Feature book: Incapable
Incapable by Ainslie Paton
Georgia is separated and almost divorced from her husband Hamish, whom she married out of guilt and remorse. She finally feels free after doing bedside care for eight years after Hamish suffered brain damage due to an attack by a mentally ill man in London. She is a sound engineer, and after Hamish cheated on her, she moved back from England to Australia. She gets a job with a recording studio called Avocado.
Damon is a high-profile, in demand, voice actor. He has voiced some iconic characters and created phrases that have worked their way into common usage. He also has a fabulous singing voice, which he doesn’t use professionally, but he does sing with his friends in a band. He can sound like just about anyone because of his vocal skills and range. Damon has sight problems, due to a degenerative disease that will eventually leave him blind. He has sufficient vision that he can get about mostly on his own without people realising he has a problem. Damon’s band mates are a great bunch of supporting friends; most of them have known each other since childhood.
Damon, for some reason, finds Georgia irresistible. Perhaps it’s because she doesn’t fawn over him because of his voice and wealth, or mother him or brush him off as though he’s contagious because of his sight problems. Georgia is so bruised from her years with Hamish that she decides she shouldn’t act on her attraction to Damon. These guys are tentative to begin with but mostly because of Georgia’s reluctance to fall into carer habits. However, Damon is determined to have Georgia see him as able-bodied and not requiring care. In the process, they develop a relationship that scorches the sheets.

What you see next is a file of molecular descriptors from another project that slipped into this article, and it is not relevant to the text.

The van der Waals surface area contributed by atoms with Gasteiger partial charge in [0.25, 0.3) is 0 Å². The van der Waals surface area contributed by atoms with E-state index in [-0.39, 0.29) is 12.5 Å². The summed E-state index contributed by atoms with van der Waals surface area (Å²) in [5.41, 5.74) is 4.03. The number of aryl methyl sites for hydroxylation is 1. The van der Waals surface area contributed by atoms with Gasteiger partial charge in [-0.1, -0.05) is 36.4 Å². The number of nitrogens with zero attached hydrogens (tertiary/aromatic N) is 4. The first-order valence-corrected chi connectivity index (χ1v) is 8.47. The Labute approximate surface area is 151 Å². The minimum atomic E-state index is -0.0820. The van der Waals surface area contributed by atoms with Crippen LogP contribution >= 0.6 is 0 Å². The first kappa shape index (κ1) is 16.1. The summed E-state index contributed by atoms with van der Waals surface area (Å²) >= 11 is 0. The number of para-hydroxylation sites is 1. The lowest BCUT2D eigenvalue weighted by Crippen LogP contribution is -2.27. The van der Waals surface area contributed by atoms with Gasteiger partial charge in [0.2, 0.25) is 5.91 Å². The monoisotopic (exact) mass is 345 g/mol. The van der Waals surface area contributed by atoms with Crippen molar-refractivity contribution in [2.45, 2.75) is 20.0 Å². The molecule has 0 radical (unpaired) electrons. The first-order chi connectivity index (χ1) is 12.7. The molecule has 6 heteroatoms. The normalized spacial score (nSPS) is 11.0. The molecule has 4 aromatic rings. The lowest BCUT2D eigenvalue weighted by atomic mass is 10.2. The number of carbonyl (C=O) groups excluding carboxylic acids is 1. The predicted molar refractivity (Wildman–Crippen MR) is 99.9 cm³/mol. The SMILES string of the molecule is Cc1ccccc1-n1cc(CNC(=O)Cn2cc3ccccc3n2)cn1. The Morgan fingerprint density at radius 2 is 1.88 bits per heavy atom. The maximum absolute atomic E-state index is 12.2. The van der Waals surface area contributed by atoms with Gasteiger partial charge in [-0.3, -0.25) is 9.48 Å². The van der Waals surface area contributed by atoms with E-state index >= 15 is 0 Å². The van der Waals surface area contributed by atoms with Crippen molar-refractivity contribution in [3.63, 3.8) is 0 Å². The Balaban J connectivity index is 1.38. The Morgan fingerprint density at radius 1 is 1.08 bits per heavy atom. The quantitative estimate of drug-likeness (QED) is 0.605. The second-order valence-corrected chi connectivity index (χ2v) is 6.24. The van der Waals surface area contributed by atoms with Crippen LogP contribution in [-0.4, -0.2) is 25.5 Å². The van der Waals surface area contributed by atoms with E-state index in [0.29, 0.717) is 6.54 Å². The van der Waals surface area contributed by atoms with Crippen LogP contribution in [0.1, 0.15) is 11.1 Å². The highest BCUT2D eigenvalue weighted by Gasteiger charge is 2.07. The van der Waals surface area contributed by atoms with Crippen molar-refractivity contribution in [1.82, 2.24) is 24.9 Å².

This third book in the Love Triumphs series was fabulous—another page turner. (Note the books are standalones but share the theme of love triumphing.) Ainslie Paton creates these characters that just draw you in while they deal with issues that people in real life may have difficulty with. I thoroughly enjoyed Georgia and Damon, from her being thrilled at sitting in underwear—with no one to say she couldn’t—to his grit and determination to pull himself out of his anger and despair. Their relationship had its highs and lows but is impassioned (the phone sex without phones is brilliant). He is a delight to read; she is an intriguing mix of vulnerability and strength, and together they make you believe in love. A great read, thoroughly recommended.
Reviewed by Gina
A review copy of this book was provided by the publisher.